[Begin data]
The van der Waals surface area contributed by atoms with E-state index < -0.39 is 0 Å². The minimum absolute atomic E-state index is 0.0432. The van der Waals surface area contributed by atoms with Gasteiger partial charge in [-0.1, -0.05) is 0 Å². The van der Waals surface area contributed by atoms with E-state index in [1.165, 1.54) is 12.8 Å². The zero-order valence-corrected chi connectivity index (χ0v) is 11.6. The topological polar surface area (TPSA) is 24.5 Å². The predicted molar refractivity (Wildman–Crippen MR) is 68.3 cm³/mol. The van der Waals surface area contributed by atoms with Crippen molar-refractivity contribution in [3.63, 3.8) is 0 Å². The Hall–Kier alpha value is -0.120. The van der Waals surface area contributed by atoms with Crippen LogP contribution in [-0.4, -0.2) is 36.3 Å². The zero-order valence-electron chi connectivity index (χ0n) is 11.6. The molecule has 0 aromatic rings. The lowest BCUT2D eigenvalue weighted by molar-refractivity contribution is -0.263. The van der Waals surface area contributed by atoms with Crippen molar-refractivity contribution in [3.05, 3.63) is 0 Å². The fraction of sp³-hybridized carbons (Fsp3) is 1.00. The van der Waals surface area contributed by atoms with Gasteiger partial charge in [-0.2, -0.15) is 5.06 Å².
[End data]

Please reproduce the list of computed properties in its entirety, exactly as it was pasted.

The van der Waals surface area contributed by atoms with E-state index < -0.39 is 0 Å². The minimum absolute atomic E-state index is 0.0432. The van der Waals surface area contributed by atoms with Gasteiger partial charge in [-0.1, -0.05) is 0 Å². The van der Waals surface area contributed by atoms with E-state index in [1.165, 1.54) is 12.8 Å². The zero-order valence-corrected chi connectivity index (χ0v) is 11.6. The topological polar surface area (TPSA) is 24.5 Å². The predicted molar refractivity (Wildman–Crippen MR) is 68.3 cm³/mol. The van der Waals surface area contributed by atoms with Crippen molar-refractivity contribution in [3.63, 3.8) is 0 Å². The Hall–Kier alpha value is -0.120. The van der Waals surface area contributed by atoms with Crippen LogP contribution in [-0.4, -0.2) is 36.3 Å². The zero-order valence-electron chi connectivity index (χ0n) is 11.6. The molecule has 0 aromatic rings. The lowest BCUT2D eigenvalue weighted by molar-refractivity contribution is -0.263. The van der Waals surface area contributed by atoms with Crippen molar-refractivity contribution in [3.05, 3.63) is 0 Å². The fraction of sp³-hybridized carbons (Fsp3) is 1.00. The van der Waals surface area contributed by atoms with Gasteiger partial charge in [-0.2, -0.15) is 5.06 Å².